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futuribile / curating futures - Issue #43 The metaverse and the Marbella: towards possible, emerging worlds

futuribile / curating futures
futuribile / curating futures - Issue #43 The metaverse and the Marbella: towards possible, emerging worlds
By Marta Arniani • Issue #43 • View online
Aloha,
These days I am dodging being a contact case like I would avoid ninja stars in a Tarantino movie. The last friend who sent me to nasal inspection is currently stuck with no symptoms in Santiago de Compostela, where she went after meeting up in Paris. Right before Christmas, it sucks. But, it also opens up a lot of possibilities. I am trying to convince my Italian friend that this is a gift from destiny, offering her the best road trip adventure ever: buy a Spanish car (possibly a vintage Seat Marbella, cheaper than renting a car), and do el camino de Santiago the other way around singing, peeing in nature and hunting for food until self-isolating in Milan. In this possible universe, she’s having the best time of her life. 🔮
Technology may offer her many more options to invent her future in the same situation in a few years. I am far from being a fanatic of virtual worlds. Still, mixed realities are coming anyway, and we are called to handle them inclusively and creatively. In an interview with the NY Times, David J. Chalmers makes it all about meaningfulness: “there’s a whole lot of people out there who are going to be able to find new kinds of meaning from virtual worlds who may well be restricted in various ways from their access to the physical world. Whether it’s disabled people or people in oppressed societies.”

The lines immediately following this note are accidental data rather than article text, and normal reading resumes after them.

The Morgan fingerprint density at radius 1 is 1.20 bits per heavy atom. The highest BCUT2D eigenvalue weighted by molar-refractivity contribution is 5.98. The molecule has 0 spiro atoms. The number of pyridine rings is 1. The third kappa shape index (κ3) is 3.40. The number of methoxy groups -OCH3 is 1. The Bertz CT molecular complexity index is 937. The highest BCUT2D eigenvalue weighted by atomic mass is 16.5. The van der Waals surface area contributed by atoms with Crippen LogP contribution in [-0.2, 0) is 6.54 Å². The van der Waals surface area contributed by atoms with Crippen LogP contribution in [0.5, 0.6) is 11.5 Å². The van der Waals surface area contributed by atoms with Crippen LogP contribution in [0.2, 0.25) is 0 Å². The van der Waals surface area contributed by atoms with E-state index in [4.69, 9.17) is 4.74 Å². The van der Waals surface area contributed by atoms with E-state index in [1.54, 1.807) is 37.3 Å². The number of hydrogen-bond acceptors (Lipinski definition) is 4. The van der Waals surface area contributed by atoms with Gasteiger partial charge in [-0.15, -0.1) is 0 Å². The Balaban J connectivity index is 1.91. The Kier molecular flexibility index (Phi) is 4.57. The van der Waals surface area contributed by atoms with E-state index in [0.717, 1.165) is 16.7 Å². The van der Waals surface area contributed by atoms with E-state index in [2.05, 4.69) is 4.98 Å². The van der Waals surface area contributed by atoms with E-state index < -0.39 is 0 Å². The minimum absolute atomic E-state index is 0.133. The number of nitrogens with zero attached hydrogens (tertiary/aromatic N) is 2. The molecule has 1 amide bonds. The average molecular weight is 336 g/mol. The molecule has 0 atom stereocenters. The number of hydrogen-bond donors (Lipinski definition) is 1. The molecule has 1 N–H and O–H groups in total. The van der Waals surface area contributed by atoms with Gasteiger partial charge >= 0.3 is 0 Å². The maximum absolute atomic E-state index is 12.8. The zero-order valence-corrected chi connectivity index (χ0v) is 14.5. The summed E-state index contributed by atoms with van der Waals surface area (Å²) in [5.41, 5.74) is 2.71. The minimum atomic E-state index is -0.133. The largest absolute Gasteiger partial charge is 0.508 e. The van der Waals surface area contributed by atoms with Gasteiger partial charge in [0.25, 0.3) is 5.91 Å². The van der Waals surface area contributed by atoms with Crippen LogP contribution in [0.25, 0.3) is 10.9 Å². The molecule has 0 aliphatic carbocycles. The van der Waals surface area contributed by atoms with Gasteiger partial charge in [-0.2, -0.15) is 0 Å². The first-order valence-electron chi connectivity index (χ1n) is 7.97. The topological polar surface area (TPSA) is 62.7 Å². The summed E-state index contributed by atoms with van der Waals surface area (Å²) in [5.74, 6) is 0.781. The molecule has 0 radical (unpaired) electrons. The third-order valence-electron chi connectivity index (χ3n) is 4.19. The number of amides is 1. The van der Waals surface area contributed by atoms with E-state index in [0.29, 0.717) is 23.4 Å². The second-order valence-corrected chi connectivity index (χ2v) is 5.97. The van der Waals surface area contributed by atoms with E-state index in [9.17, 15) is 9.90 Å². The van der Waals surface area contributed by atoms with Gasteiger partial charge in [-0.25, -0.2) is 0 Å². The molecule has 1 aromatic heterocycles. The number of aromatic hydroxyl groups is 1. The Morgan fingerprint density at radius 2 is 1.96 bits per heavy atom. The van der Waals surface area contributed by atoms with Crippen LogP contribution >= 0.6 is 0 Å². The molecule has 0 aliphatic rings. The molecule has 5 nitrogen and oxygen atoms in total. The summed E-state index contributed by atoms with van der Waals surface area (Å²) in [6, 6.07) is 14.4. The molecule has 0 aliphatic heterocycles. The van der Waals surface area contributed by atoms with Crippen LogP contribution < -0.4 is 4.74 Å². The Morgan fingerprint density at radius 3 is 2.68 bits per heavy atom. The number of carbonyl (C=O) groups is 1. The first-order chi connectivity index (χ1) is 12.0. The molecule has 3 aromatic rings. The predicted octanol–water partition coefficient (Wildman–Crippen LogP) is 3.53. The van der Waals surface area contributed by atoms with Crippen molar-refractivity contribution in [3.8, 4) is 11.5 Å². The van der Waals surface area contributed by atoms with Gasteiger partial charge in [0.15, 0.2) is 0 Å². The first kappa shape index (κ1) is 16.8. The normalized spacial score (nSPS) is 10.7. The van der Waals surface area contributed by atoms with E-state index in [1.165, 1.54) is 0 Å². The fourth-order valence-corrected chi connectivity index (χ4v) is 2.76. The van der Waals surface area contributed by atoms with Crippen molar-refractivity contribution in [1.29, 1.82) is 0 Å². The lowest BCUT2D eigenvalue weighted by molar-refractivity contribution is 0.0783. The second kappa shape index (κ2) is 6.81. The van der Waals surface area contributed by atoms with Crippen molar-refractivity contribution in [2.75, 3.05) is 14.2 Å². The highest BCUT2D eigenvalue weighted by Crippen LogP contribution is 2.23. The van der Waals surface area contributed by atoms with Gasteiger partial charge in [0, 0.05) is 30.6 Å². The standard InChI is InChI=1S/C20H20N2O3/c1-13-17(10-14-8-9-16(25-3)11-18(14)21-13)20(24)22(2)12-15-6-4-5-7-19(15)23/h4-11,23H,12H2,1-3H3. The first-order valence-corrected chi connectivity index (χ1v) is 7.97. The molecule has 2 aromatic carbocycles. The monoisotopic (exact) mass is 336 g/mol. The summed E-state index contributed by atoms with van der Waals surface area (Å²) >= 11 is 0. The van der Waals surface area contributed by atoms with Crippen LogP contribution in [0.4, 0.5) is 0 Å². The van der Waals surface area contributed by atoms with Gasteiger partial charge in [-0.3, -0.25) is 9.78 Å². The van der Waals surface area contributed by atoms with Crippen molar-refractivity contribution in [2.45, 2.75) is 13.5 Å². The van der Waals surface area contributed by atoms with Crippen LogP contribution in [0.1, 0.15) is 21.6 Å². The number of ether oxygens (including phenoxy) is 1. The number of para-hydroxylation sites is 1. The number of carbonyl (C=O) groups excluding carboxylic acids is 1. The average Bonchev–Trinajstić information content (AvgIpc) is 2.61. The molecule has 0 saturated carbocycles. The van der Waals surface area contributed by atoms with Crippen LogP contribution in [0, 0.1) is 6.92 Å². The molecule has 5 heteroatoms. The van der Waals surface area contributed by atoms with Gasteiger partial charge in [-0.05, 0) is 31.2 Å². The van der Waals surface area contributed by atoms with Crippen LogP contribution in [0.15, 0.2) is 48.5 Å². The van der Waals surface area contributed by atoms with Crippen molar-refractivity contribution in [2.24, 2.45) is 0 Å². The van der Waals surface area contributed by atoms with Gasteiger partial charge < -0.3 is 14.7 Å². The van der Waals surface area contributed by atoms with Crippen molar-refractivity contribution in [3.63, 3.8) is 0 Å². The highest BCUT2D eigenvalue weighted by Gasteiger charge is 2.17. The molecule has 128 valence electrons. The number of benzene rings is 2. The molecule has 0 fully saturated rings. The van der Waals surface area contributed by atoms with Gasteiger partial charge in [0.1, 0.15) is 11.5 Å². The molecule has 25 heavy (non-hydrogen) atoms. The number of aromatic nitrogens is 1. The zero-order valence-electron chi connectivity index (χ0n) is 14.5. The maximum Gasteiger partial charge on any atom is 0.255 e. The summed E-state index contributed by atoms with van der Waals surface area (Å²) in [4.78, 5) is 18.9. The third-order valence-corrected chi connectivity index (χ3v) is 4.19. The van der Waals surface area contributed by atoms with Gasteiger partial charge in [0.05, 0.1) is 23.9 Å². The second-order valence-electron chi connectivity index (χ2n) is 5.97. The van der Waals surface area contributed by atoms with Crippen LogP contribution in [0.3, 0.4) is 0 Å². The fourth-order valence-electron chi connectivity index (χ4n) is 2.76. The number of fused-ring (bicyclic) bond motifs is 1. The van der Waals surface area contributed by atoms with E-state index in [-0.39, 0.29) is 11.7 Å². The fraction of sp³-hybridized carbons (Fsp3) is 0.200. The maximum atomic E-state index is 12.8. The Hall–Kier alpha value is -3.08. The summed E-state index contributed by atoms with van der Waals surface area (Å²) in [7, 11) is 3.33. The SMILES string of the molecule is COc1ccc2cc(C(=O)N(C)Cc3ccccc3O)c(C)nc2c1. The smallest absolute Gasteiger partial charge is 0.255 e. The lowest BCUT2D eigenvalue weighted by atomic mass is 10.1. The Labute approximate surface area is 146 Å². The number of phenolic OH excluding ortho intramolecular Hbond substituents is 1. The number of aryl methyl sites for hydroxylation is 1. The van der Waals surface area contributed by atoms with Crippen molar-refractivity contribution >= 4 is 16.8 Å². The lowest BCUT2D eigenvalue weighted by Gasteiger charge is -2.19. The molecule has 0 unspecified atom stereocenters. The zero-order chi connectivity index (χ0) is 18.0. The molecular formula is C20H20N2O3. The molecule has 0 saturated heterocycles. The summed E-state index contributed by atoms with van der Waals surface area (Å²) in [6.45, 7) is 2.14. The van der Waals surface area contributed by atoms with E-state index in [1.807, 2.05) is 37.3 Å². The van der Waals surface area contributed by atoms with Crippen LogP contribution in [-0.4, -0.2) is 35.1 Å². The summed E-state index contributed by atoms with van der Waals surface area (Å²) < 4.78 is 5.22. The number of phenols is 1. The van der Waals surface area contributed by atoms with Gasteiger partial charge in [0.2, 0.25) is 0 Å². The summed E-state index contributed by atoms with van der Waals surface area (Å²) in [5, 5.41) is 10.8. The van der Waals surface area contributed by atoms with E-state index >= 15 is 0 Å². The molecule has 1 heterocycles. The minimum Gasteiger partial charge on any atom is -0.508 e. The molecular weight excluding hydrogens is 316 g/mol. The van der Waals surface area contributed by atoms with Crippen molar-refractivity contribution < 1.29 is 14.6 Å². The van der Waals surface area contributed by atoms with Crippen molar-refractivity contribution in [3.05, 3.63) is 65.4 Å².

I find a digital world layered on the analog one more desirable than a parallel immersive virtual universe. The CEO of Niantic (Pokemon Go) has definitely an economic interest in the topic, but his view is less dystopian than Zuckerberg‘s: “I’m a techno-optimist in the sense that I think AR — a real-world version of that metaverse, if you will, that’s about getting people outside and active and learning about their city, state, town — can help bring us back together.” 
The open challenges are not just technical - the design (the visuals, the sonic experience) or the devices (moving from phones to wearables). They span the whole socio-cultural sphere: the community (community-owned metaverses so far are centred around virtual money), the inclusiveness (gender and racial problems exist there too), and ultimately the whole purpose of the experience (is it a sandbox for new social order? For innovation? For creativity?). When you build new architectures, they always emerge from somewhere, from a context. It is political. Reflecting on the Gramsci’s lines “‘the old is dying and the new cannot yet be born”, the freshly nominated curator of the Venice Architecture Biennale, Lesley Lokko, points out that the word “emerging” describes: